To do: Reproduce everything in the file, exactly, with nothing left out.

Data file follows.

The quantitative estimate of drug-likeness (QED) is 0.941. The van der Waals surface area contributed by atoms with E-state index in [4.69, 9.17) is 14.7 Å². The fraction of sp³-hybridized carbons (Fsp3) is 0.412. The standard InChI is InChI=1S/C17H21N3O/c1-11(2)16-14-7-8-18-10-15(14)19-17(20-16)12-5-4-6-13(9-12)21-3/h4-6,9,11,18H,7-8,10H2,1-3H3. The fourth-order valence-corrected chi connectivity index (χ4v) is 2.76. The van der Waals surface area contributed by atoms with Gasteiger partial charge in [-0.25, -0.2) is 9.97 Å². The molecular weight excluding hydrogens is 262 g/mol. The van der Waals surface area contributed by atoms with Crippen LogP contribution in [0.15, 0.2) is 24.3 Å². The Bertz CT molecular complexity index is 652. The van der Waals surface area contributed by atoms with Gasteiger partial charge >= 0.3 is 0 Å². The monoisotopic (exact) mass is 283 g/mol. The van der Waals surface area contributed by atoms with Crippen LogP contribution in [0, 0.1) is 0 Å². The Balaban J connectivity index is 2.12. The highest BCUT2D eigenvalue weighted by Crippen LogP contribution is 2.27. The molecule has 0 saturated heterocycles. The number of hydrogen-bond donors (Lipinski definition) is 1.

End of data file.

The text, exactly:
The quantitative estimate of drug-likeness (QED) is 0.941. The van der Waals surface area contributed by atoms with E-state index in [4.69, 9.17) is 14.7 Å². The fraction of sp³-hybridized carbons (Fsp3) is 0.412. The standard InChI is InChI=1S/C17H21N3O/c1-11(2)16-14-7-8-18-10-15(14)19-17(20-16)12-5-4-6-13(9-12)21-3/h4-6,9,11,18H,7-8,10H2,1-3H3. The fourth-order valence-corrected chi connectivity index (χ4v) is 2.76. The van der Waals surface area contributed by atoms with Gasteiger partial charge in [-0.25, -0.2) is 9.97 Å². The molecular weight excluding hydrogens is 262 g/mol. The van der Waals surface area contributed by atoms with Crippen LogP contribution in [0.15, 0.2) is 24.3 Å². The Bertz CT molecular complexity index is 652. The van der Waals surface area contributed by atoms with Gasteiger partial charge >= 0.3 is 0 Å². The monoisotopic (exact) mass is 283 g/mol. The van der Waals surface area contributed by atoms with Crippen LogP contribution in [0, 0.1) is 0 Å². The Balaban J connectivity index is 2.12. The highest BCUT2D eigenvalue weighted by Crippen LogP contribution is 2.27. The molecule has 0 saturated heterocycles. The number of hydrogen-bond donors (Lipinski definition) is 1.